HARRISBURG, Ill. — Even as sirens warned of new tornado sightings in the area, the community of coal miners and flood survivors tried to push ahead with recovery Friday from an unfamiliar kind of disaster — a twister that killed six and leveled blocks of buildings.
Among those out contributing was Paige Schutt, who was selling "This Too Shall Pass: Harrisburg, Ill. Feb. 29, 2011" T-shirts like hotcakes for $10 from the back of a pickup truck, with proceeds bound for the county sheriff to dole out to tornado victims as he sees fit.
Touched by the outpouring of support she once received after a motorcycle wreck put her into a six-month coma, the owner of a screen-printing business said she was paying it forward in her community, where the deadly tornado marked just the latest blow to a place flooding once nearly wiped off the map.
"You get what you give," said the 22-year-old former Harrisburg High School valedictorian. "When I had my accident, almost everyone gave money to help pay for my care. I never forgot that."
Locals said the gesture provided a snapshot of how the 9,000-resident, 123-year-old, coal-mining city will dig deep and rebound from Wednesday's pre-dawn twister.
"Everybody is trying to find something to help," said Katie Gaskins, a 62-year-old grandmother and lifelong Harrisburg resident who sported one of the T-shirts. "Everyone is going through grieving. Everyone wants to scream and cry. There's denial, and everyone's in shock. But this is not going to kill Harrisburg. It'll take months and years, but Harrisburg always comes back."
On the eve of the first of the tornado victims' funerals — traditionally an emotional marker for communities ravaged by disaster — Harrisburg's storm sirens wailed as more severe weather drifted across the region. No new twister came, but the warnings delayed cleanup efforts and sent nervous locals scrambling for cover.
"I'm just scared it's going to hit someone else," said Sheri Barnett, 31, after nervously emerging from a Ponderosa Steakhouse where her family had joined a couple of dozen other patrons seeking shelter in a narrow, concrete-protected part of the restaurant.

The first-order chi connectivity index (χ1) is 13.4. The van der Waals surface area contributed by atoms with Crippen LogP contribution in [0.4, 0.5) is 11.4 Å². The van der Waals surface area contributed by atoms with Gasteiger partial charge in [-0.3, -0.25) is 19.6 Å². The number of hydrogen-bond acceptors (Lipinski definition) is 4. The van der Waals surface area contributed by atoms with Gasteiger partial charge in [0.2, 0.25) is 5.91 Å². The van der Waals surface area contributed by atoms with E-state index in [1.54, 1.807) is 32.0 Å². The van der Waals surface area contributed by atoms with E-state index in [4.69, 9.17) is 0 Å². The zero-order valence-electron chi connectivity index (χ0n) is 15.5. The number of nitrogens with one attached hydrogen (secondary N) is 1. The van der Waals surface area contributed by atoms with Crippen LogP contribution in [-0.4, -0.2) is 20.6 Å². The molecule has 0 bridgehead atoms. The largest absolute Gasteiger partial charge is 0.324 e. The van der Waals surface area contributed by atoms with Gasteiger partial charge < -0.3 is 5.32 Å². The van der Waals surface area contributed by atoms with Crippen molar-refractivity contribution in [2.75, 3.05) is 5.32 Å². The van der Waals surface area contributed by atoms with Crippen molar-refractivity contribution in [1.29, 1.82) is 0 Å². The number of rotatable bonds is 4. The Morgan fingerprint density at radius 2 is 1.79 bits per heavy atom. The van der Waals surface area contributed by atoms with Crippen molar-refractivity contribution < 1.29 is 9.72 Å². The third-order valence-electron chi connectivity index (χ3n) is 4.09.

Storms in multiple states later Friday left several people dead, others injured and two Indiana towns wrecked.
But in Harrisburg, the sun emerged, buoying hopes for better times in a city that struggled with flooding as far back as the early 1880s.
Harrisburg took its biggest hit in 1937, when the Ohio River and the nearby Saline River flooded much of the region, leaving several thousand of locals homeless and four-fifths of Harrisburg water-logged. At a time when the city had one of southern Illinois' biggest downtown districts, it "was nearly wiped off the map," according to its current website.
Coal mines, the lifeblood of the local economy, were left flooded with billions of gallons of water. Some were condemned.
The city got a levee, rebuilt and moved on. But more floodwaters rolled in in 2008, causing some $20 million in damage and affecting more than 70 businesses. According to the city's web site, the Federal Emergency Management Agency denied flood recovery grants and loans to Illinois.
Then came more inundation last year, only to be followed by this week's twister that turned blocks of homes into splinters of wood and twisted metal. The dead included a nurse who taught Sunday school, a hatmaker who worked part-time at the local Hallmark store, and a U.S. Forest Service worker.
When it comes to hits Harrisburg has taken over the years, Gaskins said "this would be at the top of the list."
"This is something new for the loss of life," said Gaskins, who went to high school with one of the victims. "These people who died were not faceless people. Everybody knows everybody here, and everybody helps everybody."
Harrisburg boasted 16,000 residents in its heyday but has seen that population cut by nearly half since the 1930s. Gaskins says those who remain have a sense of family evidenced by their willingness, in some cases, to drive 40 miles to work elsewhere, while still calling Harrisburg home.
Mayor Eric Gregg calls it commitment.
"We can deal with floods. We can deal with lots of things. But dealing with a tornado like this is heartbreaking," he said, before waving a figurative fist at the twister's aftermath. "We will rebuild. This will make our city stronger. This will not stop us."